Protections for tenants living in condos

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Notas finales

Mac McCreight

In 1991, the legislature took a first step toward addressing the pressing needs of condominium associations with financial problems and absentee condo owners.56 The 1991 amendments to the state condominium law allow condo associations to collect rent from tenants in cases of prolonged delinquency by unit owners.57 Tenants, in turn, are protected from retaliation by the absentee delinquent owner if they pay rent, or express an intent to pay rent, to the condo association.58

In early 1993, the legislature adopted additional provisions intended to protect condo associations and tenants residing in condominium units where unit owners were not fulfilling their responsibilities.59 The law gives condo associations a "super-priority" in being able to collect unpaid charges from unit owners (such as unpaid common-area charges, replacement reserves, or the like). This makes it much less likely that there will be prolonged defaults by unit owners.

Under the law, the condo association must designate a person or entity to oversee maintenance and repair of common areas and give written notice to all unit owners of this. When an owner rents to a tenant, the owner must also designate a person to oversee maintenance and repairs in the unit. At the start of a tenancy, the owner must notify the tenant and the condo association in writing of the name and phone number of the person responsible for maintenance of the unit, and also give the tenant written notice of the name and phone number of the person responsible for common-area repairs. Similar written notice must be given when there is any change in the person or entity responsible for repairs.60 Unit owners must also supply the condo association with the name or names of any tenants or occupants of the unit, other than persons who are visitors for less than 30 days.61

It can still be very difficult for a tenant in a condo unit to get repairs related to common areas done. This is because common-area repairs often require consent of the condo association. The bylaws for the condo association may outline how such decisions are made. However, in the case of an emergency, the unit owner may make such repairs and then bill the condo association.62 A unit owner cannot, however, avoid responsibility under the state Sanitary Code for having a habitable unit because she must get approval from the condo association for common-area repairs.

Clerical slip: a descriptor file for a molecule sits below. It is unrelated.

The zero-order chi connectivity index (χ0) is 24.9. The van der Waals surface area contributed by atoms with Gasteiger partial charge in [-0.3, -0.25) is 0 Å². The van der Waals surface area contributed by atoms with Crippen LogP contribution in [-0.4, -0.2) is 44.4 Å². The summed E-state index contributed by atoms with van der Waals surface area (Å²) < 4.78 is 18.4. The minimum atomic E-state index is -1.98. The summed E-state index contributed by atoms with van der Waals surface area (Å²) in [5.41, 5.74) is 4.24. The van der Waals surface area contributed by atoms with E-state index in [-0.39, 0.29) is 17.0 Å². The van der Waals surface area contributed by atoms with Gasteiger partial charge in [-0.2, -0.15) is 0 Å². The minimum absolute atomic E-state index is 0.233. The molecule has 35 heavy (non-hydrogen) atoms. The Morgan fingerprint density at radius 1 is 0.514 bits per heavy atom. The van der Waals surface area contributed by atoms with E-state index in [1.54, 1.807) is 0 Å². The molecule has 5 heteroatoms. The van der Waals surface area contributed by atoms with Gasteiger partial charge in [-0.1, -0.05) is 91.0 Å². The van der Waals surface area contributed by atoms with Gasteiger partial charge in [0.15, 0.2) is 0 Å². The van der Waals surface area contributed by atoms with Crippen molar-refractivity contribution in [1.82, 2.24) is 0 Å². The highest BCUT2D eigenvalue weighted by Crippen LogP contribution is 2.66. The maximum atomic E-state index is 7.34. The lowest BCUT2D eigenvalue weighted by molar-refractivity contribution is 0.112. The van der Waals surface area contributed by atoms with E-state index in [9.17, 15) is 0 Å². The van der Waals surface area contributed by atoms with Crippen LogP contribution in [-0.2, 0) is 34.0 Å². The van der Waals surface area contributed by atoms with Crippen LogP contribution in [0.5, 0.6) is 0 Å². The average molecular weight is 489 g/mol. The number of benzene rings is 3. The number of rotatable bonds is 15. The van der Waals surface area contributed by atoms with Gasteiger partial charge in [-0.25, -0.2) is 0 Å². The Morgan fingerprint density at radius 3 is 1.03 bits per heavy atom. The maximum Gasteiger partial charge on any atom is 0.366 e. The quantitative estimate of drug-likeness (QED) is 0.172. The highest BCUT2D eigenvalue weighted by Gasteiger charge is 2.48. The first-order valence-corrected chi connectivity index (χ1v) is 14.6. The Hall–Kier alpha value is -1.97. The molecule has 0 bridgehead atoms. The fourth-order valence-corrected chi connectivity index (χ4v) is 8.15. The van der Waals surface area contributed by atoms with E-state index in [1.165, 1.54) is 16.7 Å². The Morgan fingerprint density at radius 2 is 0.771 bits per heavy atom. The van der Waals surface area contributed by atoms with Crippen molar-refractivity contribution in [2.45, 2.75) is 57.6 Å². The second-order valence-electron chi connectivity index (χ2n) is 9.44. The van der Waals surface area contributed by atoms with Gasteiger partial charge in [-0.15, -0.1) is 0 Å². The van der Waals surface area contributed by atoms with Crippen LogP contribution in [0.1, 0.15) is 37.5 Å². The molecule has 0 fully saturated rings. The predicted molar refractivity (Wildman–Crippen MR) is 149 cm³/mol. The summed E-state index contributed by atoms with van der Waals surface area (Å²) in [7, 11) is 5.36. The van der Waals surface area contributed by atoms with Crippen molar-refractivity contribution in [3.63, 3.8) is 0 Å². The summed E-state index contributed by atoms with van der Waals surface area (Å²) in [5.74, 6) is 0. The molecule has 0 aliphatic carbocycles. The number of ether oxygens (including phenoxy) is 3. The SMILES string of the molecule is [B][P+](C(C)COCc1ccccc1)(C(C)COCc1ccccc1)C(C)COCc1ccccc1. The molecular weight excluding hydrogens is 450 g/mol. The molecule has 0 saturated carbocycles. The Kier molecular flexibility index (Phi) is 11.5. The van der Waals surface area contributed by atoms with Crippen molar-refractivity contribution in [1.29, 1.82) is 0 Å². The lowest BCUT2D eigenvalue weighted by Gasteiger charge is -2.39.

The law also gives a unit owner who sells to a nonprofit organization the right to provide a nonprofit buyer with financial information about the condo association.63 This indirectly benefits tenants because non-profits will then be able to determine how they can best maintain a controlling interest over the condo and stabilize the property.

Notas finales


56 . At the time the legislation was passed, almost every condominium complex in Massachusetts had some delinquent owners. In 1992, condominium foreclosures increased by 27% over the previous year. The level of absentee condominium ownership in Massachusetts was 42% at that time. Citizens Housing and Planning Association, "The Growing Condominium Crisis in Massachusetts" (1992).

57 . G.L. c. 183A, §6(c) (originally enacted by Chapter 554 of the Acts of 1991, Section 1 (approved January 9, 1992)).

58 . See Chapter 554 of the Acts of 1991, Sections 1–4 (approved January 9, 1992) (including anti-retaliation provision in G.L. c. 183A, §6(c), and adding parallel language to retaliation and eviction defense statutes, G.L. c. 186, §18, and G.L. c. 239, §2A).

59 . See Chapter 400 of the Acts of 1992 (approved January 14, 1993) (revising various provisions of G.L. c. 183A).

60 . G.L. c. 183A, §10(k) (corresponds to Chapter 400 of the Acts of 1992, Section 14 (approved January 14, 1993).

61 . G.L. c. 183A, §4(6).

62 . G.L. c. 183A, §§5(d)-(g).

63 . G.L. c. 183A, §10(d).

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